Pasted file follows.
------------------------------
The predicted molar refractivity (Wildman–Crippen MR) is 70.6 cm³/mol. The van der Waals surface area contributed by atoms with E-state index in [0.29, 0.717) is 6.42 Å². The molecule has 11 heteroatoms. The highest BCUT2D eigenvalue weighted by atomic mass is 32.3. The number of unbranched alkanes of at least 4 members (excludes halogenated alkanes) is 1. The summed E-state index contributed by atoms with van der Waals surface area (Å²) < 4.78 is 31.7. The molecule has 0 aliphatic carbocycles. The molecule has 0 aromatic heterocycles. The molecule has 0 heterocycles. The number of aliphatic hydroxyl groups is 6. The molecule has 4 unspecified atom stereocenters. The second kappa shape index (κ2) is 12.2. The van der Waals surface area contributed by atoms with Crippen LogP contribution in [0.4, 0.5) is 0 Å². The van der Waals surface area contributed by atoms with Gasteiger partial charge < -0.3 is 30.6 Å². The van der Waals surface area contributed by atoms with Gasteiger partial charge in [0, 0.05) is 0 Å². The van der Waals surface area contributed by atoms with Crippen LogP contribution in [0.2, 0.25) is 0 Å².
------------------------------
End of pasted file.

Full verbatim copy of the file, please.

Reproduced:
The predicted molar refractivity (Wildman–Crippen MR) is 70.6 cm³/mol. The van der Waals surface area contributed by atoms with E-state index in [0.29, 0.717) is 6.42 Å². The molecule has 11 heteroatoms. The highest BCUT2D eigenvalue weighted by atomic mass is 32.3. The number of unbranched alkanes of at least 4 members (excludes halogenated alkanes) is 1. The summed E-state index contributed by atoms with van der Waals surface area (Å²) < 4.78 is 31.7. The molecule has 0 aliphatic carbocycles. The molecule has 0 aromatic heterocycles. The molecule has 0 heterocycles. The number of aliphatic hydroxyl groups is 6. The molecule has 4 unspecified atom stereocenters. The second kappa shape index (κ2) is 12.2. The van der Waals surface area contributed by atoms with Crippen LogP contribution in [0.4, 0.5) is 0 Å². The van der Waals surface area contributed by atoms with Gasteiger partial charge < -0.3 is 30.6 Å². The van der Waals surface area contributed by atoms with Gasteiger partial charge in [0, 0.05) is 0 Å². The van der Waals surface area contributed by atoms with Crippen LogP contribution in [0.2, 0.25) is 0 Å².